March 20, 2004
Section 8 under fire: Bush proposal would increase homelessness
A Register-Guard Editorial
The Bush administration insists that its proposal to cut $1 billion from the Section 8 housing-assistance program is a tough-love move aimed at getting more low-income families off federal subsidies and into a happy state of self-sufficiency.
That's the White House's public explanation, at least. In reality, the cut is part of the administration's long-term agenda to drastically reduce federal spending on programs that benefit low-income Americans. It's also a sure-fire way to increase homelessness.
Today, some 32,000 Oregon households rely on the Section 8 program, which allows low-income families, seniors and people with disabilities to receive vouchers to find rental housing in privately owned homes or apartment complexes. The amounts that renters pay for rent and utilities vary, but their portion generally does not exceed 30 percent of their incomes. In Lane County, slightly over 2,600 families currently receive vouchers, and there is a waiting list of more than 4,000 people.
The program, rooted in the War on Poverty of the late 1960s, has proven a remarkably effective tool in addressing a nationwide affordable housing shortage and preventing homelessness. That's especially true in communities such as Eugene, where housing costs rank among the highest in the nation despite a prolonged economic downturn.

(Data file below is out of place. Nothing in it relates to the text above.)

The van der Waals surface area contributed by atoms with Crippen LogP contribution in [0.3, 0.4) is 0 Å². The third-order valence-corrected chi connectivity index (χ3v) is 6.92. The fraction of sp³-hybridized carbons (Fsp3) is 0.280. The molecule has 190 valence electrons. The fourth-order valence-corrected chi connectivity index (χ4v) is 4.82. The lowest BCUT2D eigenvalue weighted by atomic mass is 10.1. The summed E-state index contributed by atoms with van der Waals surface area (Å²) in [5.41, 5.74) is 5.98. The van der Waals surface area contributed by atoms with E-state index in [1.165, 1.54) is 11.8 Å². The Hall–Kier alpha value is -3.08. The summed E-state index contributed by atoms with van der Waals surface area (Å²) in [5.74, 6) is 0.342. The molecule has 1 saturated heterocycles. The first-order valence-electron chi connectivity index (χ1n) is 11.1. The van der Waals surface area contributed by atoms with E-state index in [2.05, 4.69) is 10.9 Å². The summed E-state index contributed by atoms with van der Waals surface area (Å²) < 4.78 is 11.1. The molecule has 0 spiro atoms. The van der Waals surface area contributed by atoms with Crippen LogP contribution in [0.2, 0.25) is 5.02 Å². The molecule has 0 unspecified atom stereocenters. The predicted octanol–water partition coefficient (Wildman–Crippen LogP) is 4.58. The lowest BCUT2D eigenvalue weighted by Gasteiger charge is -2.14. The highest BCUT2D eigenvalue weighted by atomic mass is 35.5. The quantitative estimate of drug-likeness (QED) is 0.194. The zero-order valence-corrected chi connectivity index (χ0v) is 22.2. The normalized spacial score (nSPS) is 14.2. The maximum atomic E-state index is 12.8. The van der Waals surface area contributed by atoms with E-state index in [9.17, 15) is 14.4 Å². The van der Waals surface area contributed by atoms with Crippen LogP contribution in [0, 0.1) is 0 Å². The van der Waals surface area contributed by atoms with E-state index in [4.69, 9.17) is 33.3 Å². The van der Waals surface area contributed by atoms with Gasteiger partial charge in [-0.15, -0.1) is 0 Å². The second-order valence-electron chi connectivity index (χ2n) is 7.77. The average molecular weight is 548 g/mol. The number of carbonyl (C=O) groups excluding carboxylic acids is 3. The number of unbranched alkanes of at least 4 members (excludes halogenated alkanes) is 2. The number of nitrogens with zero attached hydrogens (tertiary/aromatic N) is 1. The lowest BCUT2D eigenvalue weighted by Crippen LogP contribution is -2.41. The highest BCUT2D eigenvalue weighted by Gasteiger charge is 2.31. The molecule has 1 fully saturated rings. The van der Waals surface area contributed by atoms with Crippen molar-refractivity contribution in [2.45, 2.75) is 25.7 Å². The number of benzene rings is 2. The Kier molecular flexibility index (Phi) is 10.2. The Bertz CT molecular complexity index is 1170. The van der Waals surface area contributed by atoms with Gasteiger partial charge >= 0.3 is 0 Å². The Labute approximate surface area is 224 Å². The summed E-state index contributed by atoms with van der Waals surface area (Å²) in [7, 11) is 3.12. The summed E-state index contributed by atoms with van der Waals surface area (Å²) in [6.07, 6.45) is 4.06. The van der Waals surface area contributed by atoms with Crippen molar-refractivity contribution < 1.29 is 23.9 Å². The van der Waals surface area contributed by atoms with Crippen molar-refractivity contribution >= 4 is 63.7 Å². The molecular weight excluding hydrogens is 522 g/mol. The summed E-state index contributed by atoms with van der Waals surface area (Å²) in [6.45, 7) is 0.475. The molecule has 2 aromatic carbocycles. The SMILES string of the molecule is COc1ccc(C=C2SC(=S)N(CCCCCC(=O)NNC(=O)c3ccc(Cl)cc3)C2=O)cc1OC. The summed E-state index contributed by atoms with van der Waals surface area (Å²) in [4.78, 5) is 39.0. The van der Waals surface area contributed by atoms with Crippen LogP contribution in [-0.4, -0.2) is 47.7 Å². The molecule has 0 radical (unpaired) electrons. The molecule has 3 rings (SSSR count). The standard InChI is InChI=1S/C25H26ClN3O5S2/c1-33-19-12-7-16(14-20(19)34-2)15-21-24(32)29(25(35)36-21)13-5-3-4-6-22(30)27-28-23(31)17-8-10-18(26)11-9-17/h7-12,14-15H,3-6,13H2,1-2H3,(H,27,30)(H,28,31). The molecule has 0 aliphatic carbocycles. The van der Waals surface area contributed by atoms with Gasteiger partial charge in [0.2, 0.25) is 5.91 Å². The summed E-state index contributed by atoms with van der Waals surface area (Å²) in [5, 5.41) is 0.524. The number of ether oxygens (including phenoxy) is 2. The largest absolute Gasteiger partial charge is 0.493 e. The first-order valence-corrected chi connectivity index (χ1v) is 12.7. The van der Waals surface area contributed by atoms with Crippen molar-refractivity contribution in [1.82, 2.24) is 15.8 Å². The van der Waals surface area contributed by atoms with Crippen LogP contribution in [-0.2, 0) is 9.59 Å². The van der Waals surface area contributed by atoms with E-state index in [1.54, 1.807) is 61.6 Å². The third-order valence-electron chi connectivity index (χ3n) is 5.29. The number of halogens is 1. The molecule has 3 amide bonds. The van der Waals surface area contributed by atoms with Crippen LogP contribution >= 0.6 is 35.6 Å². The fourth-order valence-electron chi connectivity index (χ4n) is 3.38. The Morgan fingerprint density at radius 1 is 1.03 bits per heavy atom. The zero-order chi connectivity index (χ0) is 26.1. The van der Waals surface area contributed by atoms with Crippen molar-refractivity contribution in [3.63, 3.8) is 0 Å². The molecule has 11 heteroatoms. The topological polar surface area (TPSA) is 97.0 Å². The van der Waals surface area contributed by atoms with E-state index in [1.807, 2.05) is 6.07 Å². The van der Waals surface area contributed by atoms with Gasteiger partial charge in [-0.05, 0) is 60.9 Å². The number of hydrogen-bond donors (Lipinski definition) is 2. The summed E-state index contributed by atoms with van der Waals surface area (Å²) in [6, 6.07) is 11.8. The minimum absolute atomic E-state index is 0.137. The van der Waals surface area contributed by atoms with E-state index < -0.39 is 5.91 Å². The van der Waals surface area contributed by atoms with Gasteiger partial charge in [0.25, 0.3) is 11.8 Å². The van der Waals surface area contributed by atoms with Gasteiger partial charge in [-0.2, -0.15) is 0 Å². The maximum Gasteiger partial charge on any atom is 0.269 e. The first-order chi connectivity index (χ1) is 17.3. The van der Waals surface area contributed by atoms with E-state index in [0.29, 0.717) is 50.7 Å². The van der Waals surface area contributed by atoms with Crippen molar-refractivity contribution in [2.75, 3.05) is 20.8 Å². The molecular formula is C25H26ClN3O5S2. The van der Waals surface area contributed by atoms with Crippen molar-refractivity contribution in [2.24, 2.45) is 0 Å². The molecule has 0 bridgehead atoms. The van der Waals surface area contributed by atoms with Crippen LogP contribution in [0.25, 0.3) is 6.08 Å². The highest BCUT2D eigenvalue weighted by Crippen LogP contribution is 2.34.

Now the Bush administration is proposing to reduce the $14.2 billion currently allocated for rent subsidies to $13.2 billion next year. In exchange for less money, the Department of Housing and Urban Development would grant local housing agencies more freedom to set their own rules and rent subsidies.
It's a familiar budgetary song and dance. Since he assumed office in 2000, Bush routinely has sought to reduce funding for programs that benefit low-income Americans under the pretexts of weaning them from government assistance and empowering state and local governments.
The Oregon Center for Public Policy has analyzed the administration's proposal and projects that the number of vouchers statewide could drop by as many as 3,837 next year if Congress approves the Bush plan. If all of the state's local housing agencies opted intstead to increase the rents that they charge voucher recipients, average annual rents would increase by $626. By 2009, the estimates are 9,212 fewer vouchers statewide or annual rent increases averaging $1,595.
In the calculus of government spending, that equals increased homelessness, especially with housing agencies across the nation still reeling from the impacts of last year's freeze on Section 8 vouchers.
The administration argues that federal subsidies for housing shouldn't be a lifetime entitlement for low-income families. That may be true for many working poor, but a hefty percentage of Section 8 vouchers goes to seniors and the disabled - nearly 50 percent in Lane County. For most of these people, federally subsidized housing can't be viewed as the first rung on a ladder leading to economic independence.
There are many other reasons to reject the administration's proposal. Eliminating the bulk of the program's current rules and turning it into a massive block grant program would create a crazyquilt of conflicting regulations across the country. Housing authorities would be free to offer subsidies to families with higher incomes, and there would no longer be any guarantee that the most needy families would receive assistance.
The Bush administration is justified in arguing that the Section 8 program needs improvement. But starving and dismantling a program that has been a proven success for 30 years hardly qualifies as an improvement.